Healthcare

Lawmakers Have Abortion on the Mind as Texas Legislative Session Approaches

One bill aims to celebrate the day the Supreme Court overturned Roe v. Wade.
One bill aims to celebrate the day the Supreme Court overturned Roe v. Wade. Mike Brooks
A summer controversy in Plano has sparked a new bill filed ahead of the upcoming legislative session in Texas. On the heels of the Supreme Court’s decision to overturn Roe v. Wade and the state’s anti-abortion laws taking effect, Brandy Bottone of Plano decided to take the HOV lane one day in late June. But, depending on who you ask, she was the only one in the car. When she was pulled over for driving alone in the HOV lane, Bottone told police that she actually wasn’t alone because she was 34 weeks pregnant.

Texas law fashioned around the abortion issue recognizes her fetus as a living child. The state’s transportation code, however, doesn’t. So, the cop ended up writing Bottone a ticket, which was later dismissed. Her story went viral, making national headlines when the media caught wind of the traffic stop.

Bottone later gave birth to a healthy baby girl, according to WFAA, but the issue was reignited with the filing of House Bill 521 by Texas Rep. Briscoe Cain. This would solidify in state law that a pregnant person’s fetus counts as a second person, allowing them to use the HOV lane. Cain didn’t respond to requests for comment, but he also filed House Bill 522, which would make June 24 Celebration of Life Day. June 24 is the day the Supreme Court overturned Roe v. Wade, which Texas Attorney General Ken Paxton has made an annual holiday for his office.

These are just two of the many abortion-adjacent bills filed and expected to be taken up in the state legislature next year.

Another one is House Bill 60, filed by Rep. Cody Vasut, which would require public school districts instructing grades K–12 to teach that “human life begins at conception and has inherent dignity and immeasurable worth from the moment of conception.”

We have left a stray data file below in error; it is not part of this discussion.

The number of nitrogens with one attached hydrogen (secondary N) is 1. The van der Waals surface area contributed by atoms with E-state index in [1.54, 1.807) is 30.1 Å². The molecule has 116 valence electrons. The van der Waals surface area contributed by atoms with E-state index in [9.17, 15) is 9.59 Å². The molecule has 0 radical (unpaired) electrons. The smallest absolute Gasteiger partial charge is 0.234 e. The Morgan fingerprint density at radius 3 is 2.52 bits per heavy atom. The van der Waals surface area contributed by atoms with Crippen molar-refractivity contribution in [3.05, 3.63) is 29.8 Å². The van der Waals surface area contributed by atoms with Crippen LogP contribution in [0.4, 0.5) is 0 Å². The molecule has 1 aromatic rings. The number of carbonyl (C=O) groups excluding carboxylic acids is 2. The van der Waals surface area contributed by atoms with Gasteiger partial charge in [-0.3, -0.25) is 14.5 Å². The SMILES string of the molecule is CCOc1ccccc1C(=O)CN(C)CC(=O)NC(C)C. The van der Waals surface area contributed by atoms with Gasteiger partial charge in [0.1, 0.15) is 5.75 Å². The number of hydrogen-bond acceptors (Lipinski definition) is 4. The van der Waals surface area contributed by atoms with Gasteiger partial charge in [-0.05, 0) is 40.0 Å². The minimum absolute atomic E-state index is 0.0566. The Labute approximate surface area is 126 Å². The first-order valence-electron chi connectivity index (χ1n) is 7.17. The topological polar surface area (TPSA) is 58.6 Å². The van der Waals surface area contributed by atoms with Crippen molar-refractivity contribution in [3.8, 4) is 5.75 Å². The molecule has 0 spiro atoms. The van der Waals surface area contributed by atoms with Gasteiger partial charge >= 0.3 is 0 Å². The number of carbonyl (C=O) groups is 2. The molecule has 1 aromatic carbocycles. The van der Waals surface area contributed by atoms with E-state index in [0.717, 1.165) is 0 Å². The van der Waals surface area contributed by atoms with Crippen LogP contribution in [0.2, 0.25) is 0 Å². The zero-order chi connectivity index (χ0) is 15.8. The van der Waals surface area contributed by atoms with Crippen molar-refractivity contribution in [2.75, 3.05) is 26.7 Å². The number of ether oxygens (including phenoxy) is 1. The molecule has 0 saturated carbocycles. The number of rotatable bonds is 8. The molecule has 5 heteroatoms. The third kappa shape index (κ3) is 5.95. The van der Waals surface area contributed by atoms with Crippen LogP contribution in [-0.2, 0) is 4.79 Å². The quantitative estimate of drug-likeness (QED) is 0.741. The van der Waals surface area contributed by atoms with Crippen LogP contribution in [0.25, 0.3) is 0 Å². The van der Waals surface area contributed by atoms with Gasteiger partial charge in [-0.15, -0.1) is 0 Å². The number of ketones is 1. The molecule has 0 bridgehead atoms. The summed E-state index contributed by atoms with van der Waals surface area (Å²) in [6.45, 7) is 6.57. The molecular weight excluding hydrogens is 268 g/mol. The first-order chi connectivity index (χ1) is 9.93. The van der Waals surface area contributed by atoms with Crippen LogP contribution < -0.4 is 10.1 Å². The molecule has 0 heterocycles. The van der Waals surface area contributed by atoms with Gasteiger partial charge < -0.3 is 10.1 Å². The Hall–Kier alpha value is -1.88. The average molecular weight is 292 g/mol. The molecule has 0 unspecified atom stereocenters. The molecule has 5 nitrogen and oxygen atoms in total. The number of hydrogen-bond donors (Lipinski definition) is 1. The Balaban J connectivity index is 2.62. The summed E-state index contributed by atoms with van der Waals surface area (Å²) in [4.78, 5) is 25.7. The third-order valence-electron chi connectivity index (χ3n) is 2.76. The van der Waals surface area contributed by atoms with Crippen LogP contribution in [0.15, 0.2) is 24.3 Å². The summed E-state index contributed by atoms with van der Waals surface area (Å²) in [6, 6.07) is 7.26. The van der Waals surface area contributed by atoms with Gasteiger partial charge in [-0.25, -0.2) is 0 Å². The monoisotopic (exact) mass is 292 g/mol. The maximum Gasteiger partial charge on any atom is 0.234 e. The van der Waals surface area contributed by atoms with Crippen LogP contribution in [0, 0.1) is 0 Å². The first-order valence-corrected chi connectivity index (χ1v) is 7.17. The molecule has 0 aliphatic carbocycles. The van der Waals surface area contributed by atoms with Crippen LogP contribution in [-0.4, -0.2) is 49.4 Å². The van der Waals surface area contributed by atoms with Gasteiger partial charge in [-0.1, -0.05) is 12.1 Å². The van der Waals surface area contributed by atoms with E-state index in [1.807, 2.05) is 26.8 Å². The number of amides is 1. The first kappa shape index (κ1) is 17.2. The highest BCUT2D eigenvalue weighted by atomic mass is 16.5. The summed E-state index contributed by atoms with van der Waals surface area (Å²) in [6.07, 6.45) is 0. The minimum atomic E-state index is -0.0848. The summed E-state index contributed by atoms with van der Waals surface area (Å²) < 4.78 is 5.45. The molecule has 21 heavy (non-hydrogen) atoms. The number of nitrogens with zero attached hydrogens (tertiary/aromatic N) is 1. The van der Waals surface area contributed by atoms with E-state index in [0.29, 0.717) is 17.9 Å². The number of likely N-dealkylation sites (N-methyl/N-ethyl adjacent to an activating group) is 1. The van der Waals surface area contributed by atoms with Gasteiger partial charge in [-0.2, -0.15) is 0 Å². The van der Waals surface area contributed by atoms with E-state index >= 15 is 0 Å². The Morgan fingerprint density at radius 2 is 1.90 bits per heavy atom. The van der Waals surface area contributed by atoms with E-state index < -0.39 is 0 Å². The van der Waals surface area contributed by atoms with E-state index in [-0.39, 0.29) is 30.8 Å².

Then, you have House Bill 61 filed by Rep. Candy Noble, a law that would prohibit any government entity from providing logistical support to abortion services. The bill defines logistical support as “(1) child care; (2) travel or any form of transportation to or from an abortion provider; (3) lodging; (4) food or food preparation; (5) counseling that encourages a woman to have an abortion; and (6) any other service that facilitates the provision of an abortion.”

But, legislation has also been filed to offer protections to people seeking abortions in Texas.

For example, Sen. Nathan Johnson of Dallas filed Senate Bill 79, which would protect people getting abortions from criminal, civil or administrative penalties. Another one of Johnson’s bills, Senate Bill 78, would make it legal for a physician to provide abortion-inducing drugs to pregnant people.

Sen. Carol Alvarado filed two bills co-authored by a handful of other senators. These are senate bills 122 and 123, and they would do some interesting things. Specifically, they provide exceptions to the state’s strict abortion laws. Texas abortion laws do not provide exceptions for rape or incest. SB 122 would allow abortions in cases of sexual assault, even if there’s no police report, prosecution or forensic evidence. SB 123 expands the law to include even more exceptions. Under this bill, abortion could be allowed when it’s necessary to save a patient’s life, or their physical or mental well-being. Abortions would also be allowed under this bill if there’s a lethal diagnosis to the fetus or one that would require extraordinary medical intervention to keep it alive outside the womb. If passed, these exceptions wouldn’t be subject to review after the fact under SB 123.

These are just a few of the abortion-related laws expected to make it into the upcoming legislative session, and there will likely be many more filed by the time the session starts in January.
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Jacob Vaughn, a former Brookhaven College journalism student, has written for the Observer since 2018, first as clubs editor. More recently, he's been in the news section as a staff writer covering City Hall, the Dallas Police Department and whatever else editors throw his way.
Contact: Jacob Vaughn

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